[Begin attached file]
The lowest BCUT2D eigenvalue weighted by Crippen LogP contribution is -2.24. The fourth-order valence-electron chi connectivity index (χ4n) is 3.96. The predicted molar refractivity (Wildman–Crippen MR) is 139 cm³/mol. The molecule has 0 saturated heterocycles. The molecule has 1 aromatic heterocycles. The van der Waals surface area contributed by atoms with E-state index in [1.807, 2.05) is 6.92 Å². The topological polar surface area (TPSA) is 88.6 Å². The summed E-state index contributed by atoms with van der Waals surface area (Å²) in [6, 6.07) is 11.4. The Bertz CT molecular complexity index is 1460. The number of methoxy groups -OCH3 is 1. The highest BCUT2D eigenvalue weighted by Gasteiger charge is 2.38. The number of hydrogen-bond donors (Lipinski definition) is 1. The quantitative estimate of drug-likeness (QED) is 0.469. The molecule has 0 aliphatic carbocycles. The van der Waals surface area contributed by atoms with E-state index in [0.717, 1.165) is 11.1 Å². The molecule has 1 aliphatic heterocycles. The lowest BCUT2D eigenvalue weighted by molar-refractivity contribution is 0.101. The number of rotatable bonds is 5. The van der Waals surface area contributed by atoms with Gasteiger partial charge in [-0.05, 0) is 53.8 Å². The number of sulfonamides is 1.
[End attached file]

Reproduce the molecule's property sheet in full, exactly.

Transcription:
The lowest BCUT2D eigenvalue weighted by Crippen LogP contribution is -2.24. The fourth-order valence-electron chi connectivity index (χ4n) is 3.96. The predicted molar refractivity (Wildman–Crippen MR) is 139 cm³/mol. The molecule has 0 saturated heterocycles. The molecule has 1 aromatic heterocycles. The van der Waals surface area contributed by atoms with E-state index in [1.807, 2.05) is 6.92 Å². The topological polar surface area (TPSA) is 88.6 Å². The summed E-state index contributed by atoms with van der Waals surface area (Å²) in [6, 6.07) is 11.4. The Bertz CT molecular complexity index is 1460. The number of methoxy groups -OCH3 is 1. The highest BCUT2D eigenvalue weighted by Gasteiger charge is 2.38. The number of hydrogen-bond donors (Lipinski definition) is 1. The quantitative estimate of drug-likeness (QED) is 0.469. The molecule has 0 aliphatic carbocycles. The van der Waals surface area contributed by atoms with E-state index in [0.717, 1.165) is 11.1 Å². The molecule has 1 aliphatic heterocycles. The lowest BCUT2D eigenvalue weighted by molar-refractivity contribution is 0.101. The number of rotatable bonds is 5. The van der Waals surface area contributed by atoms with Gasteiger partial charge in [-0.05, 0) is 53.8 Å². The number of sulfonamides is 1.